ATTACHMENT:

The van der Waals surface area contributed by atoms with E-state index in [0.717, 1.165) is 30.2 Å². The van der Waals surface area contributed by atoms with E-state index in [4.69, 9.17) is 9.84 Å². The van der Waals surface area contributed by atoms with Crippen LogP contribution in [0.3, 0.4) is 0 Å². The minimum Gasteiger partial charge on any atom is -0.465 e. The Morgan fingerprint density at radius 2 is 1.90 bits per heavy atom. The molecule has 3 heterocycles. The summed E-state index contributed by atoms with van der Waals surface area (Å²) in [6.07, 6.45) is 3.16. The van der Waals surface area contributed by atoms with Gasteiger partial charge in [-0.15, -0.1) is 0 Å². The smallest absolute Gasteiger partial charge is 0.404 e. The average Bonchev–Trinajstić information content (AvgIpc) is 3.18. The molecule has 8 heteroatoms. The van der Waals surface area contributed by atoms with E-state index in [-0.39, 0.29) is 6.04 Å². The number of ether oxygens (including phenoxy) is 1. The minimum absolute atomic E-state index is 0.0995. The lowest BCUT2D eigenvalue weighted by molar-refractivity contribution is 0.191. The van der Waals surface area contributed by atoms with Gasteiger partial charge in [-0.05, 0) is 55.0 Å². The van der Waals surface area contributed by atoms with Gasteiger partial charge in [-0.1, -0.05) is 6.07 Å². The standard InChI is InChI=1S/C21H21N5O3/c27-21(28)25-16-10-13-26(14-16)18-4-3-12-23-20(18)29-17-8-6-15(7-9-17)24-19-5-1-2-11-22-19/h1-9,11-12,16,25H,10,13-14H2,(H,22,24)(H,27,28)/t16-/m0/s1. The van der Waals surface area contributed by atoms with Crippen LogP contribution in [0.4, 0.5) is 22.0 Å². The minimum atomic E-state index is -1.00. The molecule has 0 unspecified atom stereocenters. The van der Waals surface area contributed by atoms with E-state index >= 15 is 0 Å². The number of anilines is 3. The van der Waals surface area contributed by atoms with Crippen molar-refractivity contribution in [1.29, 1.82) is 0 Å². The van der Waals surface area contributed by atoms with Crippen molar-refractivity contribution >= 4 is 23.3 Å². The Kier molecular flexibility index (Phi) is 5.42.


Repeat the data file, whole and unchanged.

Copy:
The van der Waals surface area contributed by atoms with E-state index in [0.717, 1.165) is 30.2 Å². The van der Waals surface area contributed by atoms with E-state index in [4.69, 9.17) is 9.84 Å². The van der Waals surface area contributed by atoms with Crippen LogP contribution in [0.3, 0.4) is 0 Å². The minimum Gasteiger partial charge on any atom is -0.465 e. The Morgan fingerprint density at radius 2 is 1.90 bits per heavy atom. The molecule has 3 heterocycles. The summed E-state index contributed by atoms with van der Waals surface area (Å²) in [6.07, 6.45) is 3.16. The van der Waals surface area contributed by atoms with Gasteiger partial charge in [-0.15, -0.1) is 0 Å². The smallest absolute Gasteiger partial charge is 0.404 e. The average Bonchev–Trinajstić information content (AvgIpc) is 3.18. The molecule has 8 heteroatoms. The van der Waals surface area contributed by atoms with E-state index in [-0.39, 0.29) is 6.04 Å². The number of ether oxygens (including phenoxy) is 1. The minimum absolute atomic E-state index is 0.0995. The lowest BCUT2D eigenvalue weighted by molar-refractivity contribution is 0.191. The van der Waals surface area contributed by atoms with Gasteiger partial charge in [-0.05, 0) is 55.0 Å². The van der Waals surface area contributed by atoms with Gasteiger partial charge in [-0.1, -0.05) is 6.07 Å². The standard InChI is InChI=1S/C21H21N5O3/c27-21(28)25-16-10-13-26(14-16)18-4-3-12-23-20(18)29-17-8-6-15(7-9-17)24-19-5-1-2-11-22-19/h1-9,11-12,16,25H,10,13-14H2,(H,22,24)(H,27,28)/t16-/m0/s1. The van der Waals surface area contributed by atoms with Crippen LogP contribution in [0.4, 0.5) is 22.0 Å². The minimum atomic E-state index is -1.00. The molecule has 0 unspecified atom stereocenters. The van der Waals surface area contributed by atoms with E-state index >= 15 is 0 Å². The number of anilines is 3. The van der Waals surface area contributed by atoms with Crippen molar-refractivity contribution in [1.29, 1.82) is 0 Å². The van der Waals surface area contributed by atoms with Crippen molar-refractivity contribution >= 4 is 23.3 Å². The Kier molecular flexibility index (Phi) is 5.42.